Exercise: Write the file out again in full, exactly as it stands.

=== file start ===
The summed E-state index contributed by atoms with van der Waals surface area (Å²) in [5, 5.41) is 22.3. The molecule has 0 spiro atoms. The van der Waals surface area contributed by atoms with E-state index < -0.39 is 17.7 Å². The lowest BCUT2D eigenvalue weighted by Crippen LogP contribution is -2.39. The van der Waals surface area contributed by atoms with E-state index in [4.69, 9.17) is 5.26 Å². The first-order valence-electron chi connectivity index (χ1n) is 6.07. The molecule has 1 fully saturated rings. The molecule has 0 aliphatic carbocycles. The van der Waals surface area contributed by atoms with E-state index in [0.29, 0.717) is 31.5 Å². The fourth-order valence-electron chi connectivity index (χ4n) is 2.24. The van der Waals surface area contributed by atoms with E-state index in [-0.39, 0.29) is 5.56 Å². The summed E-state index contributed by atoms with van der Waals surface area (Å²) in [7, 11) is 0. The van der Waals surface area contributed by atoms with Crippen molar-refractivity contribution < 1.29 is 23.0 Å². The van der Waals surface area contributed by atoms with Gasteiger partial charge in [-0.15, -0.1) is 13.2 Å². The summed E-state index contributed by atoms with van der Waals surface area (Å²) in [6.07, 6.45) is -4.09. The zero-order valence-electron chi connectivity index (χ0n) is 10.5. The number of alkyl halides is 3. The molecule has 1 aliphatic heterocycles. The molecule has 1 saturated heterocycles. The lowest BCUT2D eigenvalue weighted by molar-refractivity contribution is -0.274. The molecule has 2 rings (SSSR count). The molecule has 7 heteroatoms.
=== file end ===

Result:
The summed E-state index contributed by atoms with van der Waals surface area (Å²) in [5, 5.41) is 22.3. The molecule has 0 spiro atoms. The van der Waals surface area contributed by atoms with E-state index < -0.39 is 17.7 Å². The lowest BCUT2D eigenvalue weighted by Crippen LogP contribution is -2.39. The van der Waals surface area contributed by atoms with E-state index in [4.69, 9.17) is 5.26 Å². The first-order valence-electron chi connectivity index (χ1n) is 6.07. The molecule has 1 fully saturated rings. The molecule has 0 aliphatic carbocycles. The van der Waals surface area contributed by atoms with E-state index in [0.29, 0.717) is 31.5 Å². The fourth-order valence-electron chi connectivity index (χ4n) is 2.24. The van der Waals surface area contributed by atoms with E-state index in [-0.39, 0.29) is 5.56 Å². The summed E-state index contributed by atoms with van der Waals surface area (Å²) in [7, 11) is 0. The van der Waals surface area contributed by atoms with Crippen molar-refractivity contribution < 1.29 is 23.0 Å². The van der Waals surface area contributed by atoms with Gasteiger partial charge in [-0.15, -0.1) is 13.2 Å². The summed E-state index contributed by atoms with van der Waals surface area (Å²) in [6.07, 6.45) is -4.09. The zero-order valence-electron chi connectivity index (χ0n) is 10.5. The number of alkyl halides is 3. The molecule has 1 aliphatic heterocycles. The molecule has 1 saturated heterocycles. The lowest BCUT2D eigenvalue weighted by molar-refractivity contribution is -0.274. The molecule has 2 rings (SSSR count). The molecule has 7 heteroatoms.